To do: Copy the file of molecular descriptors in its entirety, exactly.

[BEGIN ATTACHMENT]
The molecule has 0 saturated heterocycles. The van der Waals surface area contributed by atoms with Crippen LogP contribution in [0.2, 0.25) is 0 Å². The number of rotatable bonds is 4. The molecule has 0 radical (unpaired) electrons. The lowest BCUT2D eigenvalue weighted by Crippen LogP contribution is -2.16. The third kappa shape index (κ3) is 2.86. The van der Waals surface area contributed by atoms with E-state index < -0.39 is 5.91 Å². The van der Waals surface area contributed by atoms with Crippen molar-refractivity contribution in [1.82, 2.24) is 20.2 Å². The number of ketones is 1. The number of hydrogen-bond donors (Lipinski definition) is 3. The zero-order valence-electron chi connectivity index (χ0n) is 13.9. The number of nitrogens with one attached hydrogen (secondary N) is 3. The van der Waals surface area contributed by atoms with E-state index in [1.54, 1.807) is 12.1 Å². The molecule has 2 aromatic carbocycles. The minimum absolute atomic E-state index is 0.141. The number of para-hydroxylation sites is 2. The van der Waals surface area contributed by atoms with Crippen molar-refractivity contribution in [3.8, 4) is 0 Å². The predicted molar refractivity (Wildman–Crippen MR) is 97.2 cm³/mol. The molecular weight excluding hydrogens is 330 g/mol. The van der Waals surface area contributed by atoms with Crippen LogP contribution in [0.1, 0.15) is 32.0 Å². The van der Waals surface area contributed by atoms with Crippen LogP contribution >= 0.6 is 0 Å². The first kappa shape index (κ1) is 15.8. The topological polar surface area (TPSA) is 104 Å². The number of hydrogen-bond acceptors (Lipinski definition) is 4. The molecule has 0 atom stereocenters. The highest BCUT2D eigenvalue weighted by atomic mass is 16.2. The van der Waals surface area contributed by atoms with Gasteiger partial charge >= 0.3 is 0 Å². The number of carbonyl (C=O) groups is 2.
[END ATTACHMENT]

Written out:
The molecule has 0 saturated heterocycles. The van der Waals surface area contributed by atoms with Crippen LogP contribution in [0.2, 0.25) is 0 Å². The number of rotatable bonds is 4. The molecule has 0 radical (unpaired) electrons. The lowest BCUT2D eigenvalue weighted by Crippen LogP contribution is -2.16. The third kappa shape index (κ3) is 2.86. The van der Waals surface area contributed by atoms with E-state index < -0.39 is 5.91 Å². The van der Waals surface area contributed by atoms with Crippen molar-refractivity contribution in [1.82, 2.24) is 20.2 Å². The number of ketones is 1. The number of hydrogen-bond donors (Lipinski definition) is 3. The zero-order valence-electron chi connectivity index (χ0n) is 13.9. The number of nitrogens with one attached hydrogen (secondary N) is 3. The van der Waals surface area contributed by atoms with E-state index in [1.54, 1.807) is 12.1 Å². The molecule has 2 aromatic carbocycles. The minimum absolute atomic E-state index is 0.141. The number of para-hydroxylation sites is 2. The van der Waals surface area contributed by atoms with Crippen molar-refractivity contribution in [3.8, 4) is 0 Å². The predicted molar refractivity (Wildman–Crippen MR) is 97.2 cm³/mol. The molecular weight excluding hydrogens is 330 g/mol. The van der Waals surface area contributed by atoms with Crippen LogP contribution in [0.1, 0.15) is 32.0 Å². The van der Waals surface area contributed by atoms with Crippen LogP contribution >= 0.6 is 0 Å². The first kappa shape index (κ1) is 15.8. The topological polar surface area (TPSA) is 104 Å². The number of hydrogen-bond acceptors (Lipinski definition) is 4. The molecule has 0 atom stereocenters. The highest BCUT2D eigenvalue weighted by atomic mass is 16.2. The van der Waals surface area contributed by atoms with Gasteiger partial charge >= 0.3 is 0 Å². The number of carbonyl (C=O) groups is 2.